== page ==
The sniffles, runny nose and cough going around your home may be a cold, but recent numbers also show RSV is ramping up in the Valley.
RSV (respiratory syncytial virus) is a respiratory illness that can be dangerous to very young children, especially premature babies, said Jessica Rigler, acting office chief for the office of infectious disease services at the Arizona Department of Health Services.
RSV looks just like a cold and may, or may not, come with a fever. And like a cold, there's no general vaccine available and there's really not a treatment.
"Really what we recommend is rest, drinking fluids. Nothing treats a virus. It's more of a waiting game," Rigler said.
Antiviral drugs can be used for very at-risk kids, she said, but they are pricey.
The number of RSV cases in Arizona jumped from 14 (in a two-week period) reported by the state in its Nov. 12 report to 19 in a single week in its Nov. 19 report. Only five were reported Wednesday, but it's typical to have a decrease due to the Thanksgiving holiday, Rigler said.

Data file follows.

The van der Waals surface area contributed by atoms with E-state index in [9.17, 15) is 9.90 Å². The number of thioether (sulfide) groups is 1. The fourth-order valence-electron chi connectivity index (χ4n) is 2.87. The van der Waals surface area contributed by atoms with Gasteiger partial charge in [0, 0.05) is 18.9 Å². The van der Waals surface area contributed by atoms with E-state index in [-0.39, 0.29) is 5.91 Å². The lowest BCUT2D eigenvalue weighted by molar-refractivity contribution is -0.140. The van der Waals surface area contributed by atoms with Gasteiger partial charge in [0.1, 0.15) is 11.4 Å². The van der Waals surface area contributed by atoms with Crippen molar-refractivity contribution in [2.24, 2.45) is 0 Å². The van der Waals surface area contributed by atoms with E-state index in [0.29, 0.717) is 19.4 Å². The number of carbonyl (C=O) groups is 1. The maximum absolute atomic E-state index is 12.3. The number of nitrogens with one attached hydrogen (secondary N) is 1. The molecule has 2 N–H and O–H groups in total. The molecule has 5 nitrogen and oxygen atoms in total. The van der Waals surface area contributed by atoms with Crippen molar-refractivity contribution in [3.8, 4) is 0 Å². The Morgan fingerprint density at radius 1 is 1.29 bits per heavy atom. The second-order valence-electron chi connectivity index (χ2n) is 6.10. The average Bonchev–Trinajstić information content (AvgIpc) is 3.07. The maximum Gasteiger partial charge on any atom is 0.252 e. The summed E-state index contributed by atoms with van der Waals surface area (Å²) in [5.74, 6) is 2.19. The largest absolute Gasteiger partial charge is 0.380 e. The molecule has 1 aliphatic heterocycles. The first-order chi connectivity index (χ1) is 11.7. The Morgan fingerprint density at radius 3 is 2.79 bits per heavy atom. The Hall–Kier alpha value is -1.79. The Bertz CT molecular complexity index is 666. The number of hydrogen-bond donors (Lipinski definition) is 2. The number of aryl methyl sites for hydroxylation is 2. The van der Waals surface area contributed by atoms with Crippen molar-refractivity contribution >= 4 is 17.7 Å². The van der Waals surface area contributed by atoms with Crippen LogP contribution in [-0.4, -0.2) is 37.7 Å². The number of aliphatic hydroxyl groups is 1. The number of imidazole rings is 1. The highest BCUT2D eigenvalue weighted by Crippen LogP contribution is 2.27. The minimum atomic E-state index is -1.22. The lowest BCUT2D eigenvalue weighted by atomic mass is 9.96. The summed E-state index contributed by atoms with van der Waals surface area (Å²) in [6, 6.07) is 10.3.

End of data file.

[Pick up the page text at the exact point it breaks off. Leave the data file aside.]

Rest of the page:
Because the virus causes the body to produce an increase in mucus, little children who don't know how to blow their noses or can't cough well are at risk. Of the 50 cases reported to the state since the start of the flu season, 100 percent have been in children ages 4 and younger.
Respiratory viruses can lead to secondary bacterial infections (like ear infections) or bronchiolitis and pneumonia, she said.
"To avoid RSV, the best course of action would certainly be to wash your hands, to stay away from people who are sick if they're noticeably coughing or sneezing, but really to be very conscious about what you're touching before you put your hands in your mouth or touch your eye or nose," she said.
RSV can live on surfaces for several hours. Baby toys should be washed often.
Sick people, including adults, should stay home, too, she said.
RSV cases tend to peak in late January or early February, much like the flu.
As far as flu cases in Arizona, there haven't been any reported to the state so far. In recent years, cases have popped up before now. But health officials say this year is appearing to be more "normal," with influenza likely showing up in early December, Rigler said.
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Michelle Reese, East Valley Tribune